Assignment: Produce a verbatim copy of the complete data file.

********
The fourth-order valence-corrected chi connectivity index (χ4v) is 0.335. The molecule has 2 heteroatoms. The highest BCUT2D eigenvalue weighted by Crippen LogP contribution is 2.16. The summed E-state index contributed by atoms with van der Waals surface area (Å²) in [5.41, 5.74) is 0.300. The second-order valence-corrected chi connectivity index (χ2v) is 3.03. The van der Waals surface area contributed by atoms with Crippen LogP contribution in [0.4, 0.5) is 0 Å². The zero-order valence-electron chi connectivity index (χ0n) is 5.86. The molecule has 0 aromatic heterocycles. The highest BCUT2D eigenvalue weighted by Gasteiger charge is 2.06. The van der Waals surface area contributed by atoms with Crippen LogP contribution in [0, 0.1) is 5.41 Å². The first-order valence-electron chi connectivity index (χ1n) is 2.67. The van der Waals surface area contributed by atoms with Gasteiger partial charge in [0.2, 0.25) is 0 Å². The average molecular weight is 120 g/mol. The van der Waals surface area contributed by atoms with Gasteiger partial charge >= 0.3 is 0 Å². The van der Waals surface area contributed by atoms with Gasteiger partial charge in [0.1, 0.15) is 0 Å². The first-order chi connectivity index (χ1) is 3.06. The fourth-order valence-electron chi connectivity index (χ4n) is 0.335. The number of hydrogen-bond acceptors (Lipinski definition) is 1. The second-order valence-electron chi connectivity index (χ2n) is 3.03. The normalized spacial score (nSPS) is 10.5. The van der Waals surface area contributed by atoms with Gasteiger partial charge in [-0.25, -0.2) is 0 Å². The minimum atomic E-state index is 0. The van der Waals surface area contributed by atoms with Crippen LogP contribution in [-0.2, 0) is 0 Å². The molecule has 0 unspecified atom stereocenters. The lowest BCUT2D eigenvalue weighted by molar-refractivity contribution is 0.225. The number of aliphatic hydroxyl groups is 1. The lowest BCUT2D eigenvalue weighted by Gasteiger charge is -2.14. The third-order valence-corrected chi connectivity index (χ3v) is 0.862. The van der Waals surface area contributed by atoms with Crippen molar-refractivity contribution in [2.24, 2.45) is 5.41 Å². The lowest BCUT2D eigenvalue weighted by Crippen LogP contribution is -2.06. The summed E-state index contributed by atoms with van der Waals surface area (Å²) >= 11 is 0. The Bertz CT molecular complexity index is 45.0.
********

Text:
The fourth-order valence-corrected chi connectivity index (χ4v) is 0.335. The molecule has 2 heteroatoms. The highest BCUT2D eigenvalue weighted by Crippen LogP contribution is 2.16. The summed E-state index contributed by atoms with van der Waals surface area (Å²) in [5.41, 5.74) is 0.300. The second-order valence-corrected chi connectivity index (χ2v) is 3.03. The van der Waals surface area contributed by atoms with Crippen LogP contribution in [0.4, 0.5) is 0 Å². The zero-order valence-electron chi connectivity index (χ0n) is 5.86. The molecule has 0 aromatic heterocycles. The highest BCUT2D eigenvalue weighted by Gasteiger charge is 2.06. The van der Waals surface area contributed by atoms with Crippen LogP contribution in [0, 0.1) is 5.41 Å². The first-order valence-electron chi connectivity index (χ1n) is 2.67. The van der Waals surface area contributed by atoms with Gasteiger partial charge in [0.2, 0.25) is 0 Å². The average molecular weight is 120 g/mol. The van der Waals surface area contributed by atoms with Gasteiger partial charge >= 0.3 is 0 Å². The van der Waals surface area contributed by atoms with Gasteiger partial charge in [0.1, 0.15) is 0 Å². The first-order chi connectivity index (χ1) is 3.06. The fourth-order valence-electron chi connectivity index (χ4n) is 0.335. The number of hydrogen-bond acceptors (Lipinski definition) is 1. The second-order valence-electron chi connectivity index (χ2n) is 3.03. The normalized spacial score (nSPS) is 10.5. The van der Waals surface area contributed by atoms with Gasteiger partial charge in [-0.25, -0.2) is 0 Å². The minimum atomic E-state index is 0. The van der Waals surface area contributed by atoms with Crippen LogP contribution in [-0.2, 0) is 0 Å². The molecule has 0 unspecified atom stereocenters. The lowest BCUT2D eigenvalue weighted by molar-refractivity contribution is 0.225. The number of aliphatic hydroxyl groups is 1. The lowest BCUT2D eigenvalue weighted by Gasteiger charge is -2.14. The third-order valence-corrected chi connectivity index (χ3v) is 0.862. The van der Waals surface area contributed by atoms with Crippen molar-refractivity contribution in [2.24, 2.45) is 5.41 Å². The lowest BCUT2D eigenvalue weighted by Crippen LogP contribution is -2.06. The summed E-state index contributed by atoms with van der Waals surface area (Å²) >= 11 is 0. The Bertz CT molecular complexity index is 45.0.